Hypertensive Emergency. Hypertensive emergency (also known as hypertensive crisis) includes a spectrum of clinical entities that share the common requirement of elevated blood pressure and rapid, progressive damage to end-organs. The most severely affected end-organs include the heart, brain, kidneys, and large arteries. It is important to keep in mind that the diagnosis of hypertensive emergency is not only dependent on an absolute blood pressure measurement, but is based on the clinical manifestations at the time of presentation. A hypertensive emergency requires immediate blood pressure reduction within 1-2 hours to prevent or limit target organ damage. Immediate blood pressure reduction to a normal range is not indicated, as this may decrease cerebral blood flow in a patient who is chronically hypertensive who likely has impaired cerebral autoregulation.

Clinical Presentation. Patients may present with symptoms of headache, vomiting, altered mental status, cardiac ischemia, acute left ventricular failure with pulmonary edema, dissecting aortic aneurysm, or preeclampsia/eclampsia as a manifestation of their hypertensive emergency. Hypertensive emergencies also can present as a product of catecholamine excess such as occurs with drug intoxication such as cocaine, pheochromocytoma, or monoamine oxidase inhibitor crisis. A thorough history, including medications/drugs used, sometimes can be the only clue as to a secondary etiology.

Physical exam findings vary, depending on what organ system is affected. There may be fundoscopic evidence of papilledema, new hemorrhages or exudates, neurologic manifestations of acute stroke (i.e., focal weakness), rales, or a gallop, indicating cardiac involvement.

Treatment. Treatment includes reduction the blood pressure by 10% in the first hour, with an additional 15% reduction gradually over the next 2-3 hours. Hypertension associated with aortic dissection is the exception to this rule, as immediate blood pressure reduction is important in limiting the extent of the dissection. An easily titratable parenteral agent must be used in the treatment of hypertensive emergencies. Oral agents can result in a harmful, precipitous decrease in blood pressure that often is difficult to reverse. Nitroprusside (Nipride) is the cornerstone of treatment of hypertensive emergencies. It does require a continuous infusion and does have risk of cyanide toxicity. Other choices include esmolol (Brevibloc), labetalol (Trandate, Normodyne), fenoldopam (Corlopam), and nicardapine (Cardene).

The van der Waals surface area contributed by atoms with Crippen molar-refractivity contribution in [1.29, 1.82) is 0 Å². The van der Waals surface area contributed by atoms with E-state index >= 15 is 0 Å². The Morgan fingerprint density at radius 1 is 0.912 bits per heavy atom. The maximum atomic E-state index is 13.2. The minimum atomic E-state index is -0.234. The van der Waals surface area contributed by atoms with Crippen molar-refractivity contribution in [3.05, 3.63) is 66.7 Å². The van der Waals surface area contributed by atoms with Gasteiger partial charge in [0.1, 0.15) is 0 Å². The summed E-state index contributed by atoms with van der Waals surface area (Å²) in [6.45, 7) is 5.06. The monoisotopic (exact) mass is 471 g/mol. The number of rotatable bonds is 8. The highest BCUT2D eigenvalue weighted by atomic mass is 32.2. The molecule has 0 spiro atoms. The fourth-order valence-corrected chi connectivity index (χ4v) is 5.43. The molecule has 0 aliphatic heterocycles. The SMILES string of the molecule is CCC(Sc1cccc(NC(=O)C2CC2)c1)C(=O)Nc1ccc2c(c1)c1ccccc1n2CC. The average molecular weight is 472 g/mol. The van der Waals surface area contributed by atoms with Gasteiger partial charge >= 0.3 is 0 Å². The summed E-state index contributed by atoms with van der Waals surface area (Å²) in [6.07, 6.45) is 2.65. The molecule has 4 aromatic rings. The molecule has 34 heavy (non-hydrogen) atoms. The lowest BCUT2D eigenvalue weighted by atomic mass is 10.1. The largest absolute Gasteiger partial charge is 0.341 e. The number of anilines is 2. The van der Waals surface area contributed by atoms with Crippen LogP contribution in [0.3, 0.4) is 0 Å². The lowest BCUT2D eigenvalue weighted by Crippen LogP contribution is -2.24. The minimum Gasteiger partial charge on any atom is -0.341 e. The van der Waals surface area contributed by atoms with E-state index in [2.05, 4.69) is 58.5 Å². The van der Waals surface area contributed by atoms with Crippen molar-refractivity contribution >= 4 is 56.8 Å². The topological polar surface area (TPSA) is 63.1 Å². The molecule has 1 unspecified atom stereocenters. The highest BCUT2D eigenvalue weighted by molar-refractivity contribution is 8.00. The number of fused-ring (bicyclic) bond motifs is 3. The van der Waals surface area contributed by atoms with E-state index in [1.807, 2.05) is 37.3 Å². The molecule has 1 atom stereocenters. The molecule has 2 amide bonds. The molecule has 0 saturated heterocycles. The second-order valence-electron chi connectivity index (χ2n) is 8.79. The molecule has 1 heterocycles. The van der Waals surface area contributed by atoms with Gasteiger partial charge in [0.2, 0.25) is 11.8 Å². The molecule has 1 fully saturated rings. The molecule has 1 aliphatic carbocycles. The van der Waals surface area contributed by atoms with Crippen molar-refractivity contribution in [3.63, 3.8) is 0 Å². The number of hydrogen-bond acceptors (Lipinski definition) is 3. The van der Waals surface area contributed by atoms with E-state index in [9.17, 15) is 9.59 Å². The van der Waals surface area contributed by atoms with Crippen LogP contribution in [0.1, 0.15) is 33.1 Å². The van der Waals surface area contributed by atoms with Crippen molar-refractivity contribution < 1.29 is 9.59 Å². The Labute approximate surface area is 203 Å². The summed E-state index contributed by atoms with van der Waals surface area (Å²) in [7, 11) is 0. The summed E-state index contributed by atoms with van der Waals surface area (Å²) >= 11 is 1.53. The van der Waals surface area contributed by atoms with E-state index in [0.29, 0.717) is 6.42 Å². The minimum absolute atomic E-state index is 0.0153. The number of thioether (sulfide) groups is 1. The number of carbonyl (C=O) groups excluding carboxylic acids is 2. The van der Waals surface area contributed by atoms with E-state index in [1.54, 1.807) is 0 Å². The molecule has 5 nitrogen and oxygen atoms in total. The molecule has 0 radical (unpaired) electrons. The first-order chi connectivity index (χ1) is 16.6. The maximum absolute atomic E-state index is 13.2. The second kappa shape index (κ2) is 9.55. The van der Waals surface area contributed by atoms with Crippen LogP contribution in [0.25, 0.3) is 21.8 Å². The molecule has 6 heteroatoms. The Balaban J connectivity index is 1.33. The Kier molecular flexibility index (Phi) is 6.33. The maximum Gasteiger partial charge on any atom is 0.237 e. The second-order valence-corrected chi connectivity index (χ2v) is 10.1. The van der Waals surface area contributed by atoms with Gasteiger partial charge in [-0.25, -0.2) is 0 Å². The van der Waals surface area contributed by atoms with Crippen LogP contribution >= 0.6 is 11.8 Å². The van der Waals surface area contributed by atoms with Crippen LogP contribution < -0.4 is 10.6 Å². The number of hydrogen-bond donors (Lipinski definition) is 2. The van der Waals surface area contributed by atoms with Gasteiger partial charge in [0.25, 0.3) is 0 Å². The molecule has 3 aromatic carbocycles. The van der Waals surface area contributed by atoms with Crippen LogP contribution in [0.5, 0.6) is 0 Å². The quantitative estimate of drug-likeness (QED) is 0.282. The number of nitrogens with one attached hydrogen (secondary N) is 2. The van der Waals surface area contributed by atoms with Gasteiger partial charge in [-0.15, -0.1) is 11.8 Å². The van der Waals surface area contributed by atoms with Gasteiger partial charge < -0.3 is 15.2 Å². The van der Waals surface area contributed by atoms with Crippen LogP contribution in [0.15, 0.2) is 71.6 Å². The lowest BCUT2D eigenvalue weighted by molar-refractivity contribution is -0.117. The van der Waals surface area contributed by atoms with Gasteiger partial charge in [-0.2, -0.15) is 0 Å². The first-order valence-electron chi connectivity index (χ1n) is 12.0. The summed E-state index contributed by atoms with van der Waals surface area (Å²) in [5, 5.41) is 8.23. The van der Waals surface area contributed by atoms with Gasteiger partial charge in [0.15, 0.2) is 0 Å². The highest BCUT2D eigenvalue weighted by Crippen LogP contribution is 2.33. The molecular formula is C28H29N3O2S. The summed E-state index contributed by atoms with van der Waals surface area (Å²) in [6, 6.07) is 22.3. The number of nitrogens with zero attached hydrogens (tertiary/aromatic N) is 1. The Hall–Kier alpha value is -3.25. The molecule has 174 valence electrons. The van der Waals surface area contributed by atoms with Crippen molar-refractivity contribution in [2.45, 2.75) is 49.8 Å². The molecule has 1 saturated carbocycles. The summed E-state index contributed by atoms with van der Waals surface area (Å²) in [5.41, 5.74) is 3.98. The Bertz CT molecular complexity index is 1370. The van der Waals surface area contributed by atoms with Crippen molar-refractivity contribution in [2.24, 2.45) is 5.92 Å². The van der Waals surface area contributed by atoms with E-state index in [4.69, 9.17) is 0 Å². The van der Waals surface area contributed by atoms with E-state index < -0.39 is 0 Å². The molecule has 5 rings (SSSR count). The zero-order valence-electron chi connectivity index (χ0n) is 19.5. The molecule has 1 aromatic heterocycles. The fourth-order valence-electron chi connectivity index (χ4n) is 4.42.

Hypertensive Encephalopathy. Hypertensive encephalopathy is an uncommon, potentially reversible constellation of neurologic symptoms associated with an abrupt rise in blood pressure. The clinical presentation is thought to be due the increased MAP overwhelming the brain’s ability to autoregulate cerebral blood flow. Significant vasospasm may occur, leading to increased intracranial pressure secondary to a transient decrease in the blood-brain barrier integrity, with a resultant cerebral edema. With persistently elevated systemic pressure, arteriolar damage and necrosis occur, leading to cerebral hemorrhage and death.